Altered Dominant Chords
A lot of the color in jazz comes from the sounds of the various altered dominant chords. This lesson will present numerous voicings for altered dominant chords.
- What makes a dominant chord altered is when the 5th or 9th degree of the chord are raised or lowered by one half step.
- There are many different ways of notating altered chords, but you may see them written out as C7#5, C7+, C7aug, C7b9, C7#5b9, etc.
- Below I will notate some useful chord voicings to know with the #5, b5, b9, and #9 altered tones.
- Note that the voicings below do not contain all the chord tones, but a combination of them. When making your own voicings, it is important to pick and choose what tones you use in order to create a chord with the sound you desire.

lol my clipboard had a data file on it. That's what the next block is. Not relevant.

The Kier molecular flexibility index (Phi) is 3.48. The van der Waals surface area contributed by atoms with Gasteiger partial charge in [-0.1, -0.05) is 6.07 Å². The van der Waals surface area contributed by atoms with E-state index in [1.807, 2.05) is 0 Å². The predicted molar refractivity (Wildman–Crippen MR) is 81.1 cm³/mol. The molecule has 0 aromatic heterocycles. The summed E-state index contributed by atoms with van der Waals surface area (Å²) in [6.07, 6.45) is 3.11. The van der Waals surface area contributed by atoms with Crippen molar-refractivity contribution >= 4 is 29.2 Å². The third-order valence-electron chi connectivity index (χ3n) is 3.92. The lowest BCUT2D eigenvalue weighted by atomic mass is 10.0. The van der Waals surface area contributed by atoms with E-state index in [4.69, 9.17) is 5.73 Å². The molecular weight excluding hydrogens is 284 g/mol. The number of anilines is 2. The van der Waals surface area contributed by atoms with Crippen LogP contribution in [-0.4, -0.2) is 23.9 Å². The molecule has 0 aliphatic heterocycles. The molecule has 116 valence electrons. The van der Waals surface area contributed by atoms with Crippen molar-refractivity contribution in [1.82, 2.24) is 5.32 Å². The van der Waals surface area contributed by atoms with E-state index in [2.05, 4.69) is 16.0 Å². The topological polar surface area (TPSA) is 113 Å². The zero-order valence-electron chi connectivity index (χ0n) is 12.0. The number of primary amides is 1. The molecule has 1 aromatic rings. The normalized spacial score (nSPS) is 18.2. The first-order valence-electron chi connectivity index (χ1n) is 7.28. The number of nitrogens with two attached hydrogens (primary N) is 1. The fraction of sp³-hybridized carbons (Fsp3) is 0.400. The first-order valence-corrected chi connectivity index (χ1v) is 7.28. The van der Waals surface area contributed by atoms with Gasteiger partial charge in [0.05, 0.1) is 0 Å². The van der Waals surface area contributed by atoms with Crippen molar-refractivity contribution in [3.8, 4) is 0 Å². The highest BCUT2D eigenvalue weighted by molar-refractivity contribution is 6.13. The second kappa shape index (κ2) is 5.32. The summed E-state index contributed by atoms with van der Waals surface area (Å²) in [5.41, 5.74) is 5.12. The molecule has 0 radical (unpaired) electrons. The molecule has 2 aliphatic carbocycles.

C7b5: The dominant b5 chord contains the 1-3-b5-b7. For example C7b5 contains C-E-Gb-Bb.
C7#5: The dominant #5 chord contains the 1-3-#5-b7. For example C7#5 contains C-E-G#-Bb.
C7b9: The dominant b9 chord contains the 1-3-5-b7-b9. For example C7b9 contains C-E-G-Bb-Db.
C7#9: The dominant #9 chord contains the 1-3-5-b7-#9. For example C7#9 contains C-E-G-Bb-D#.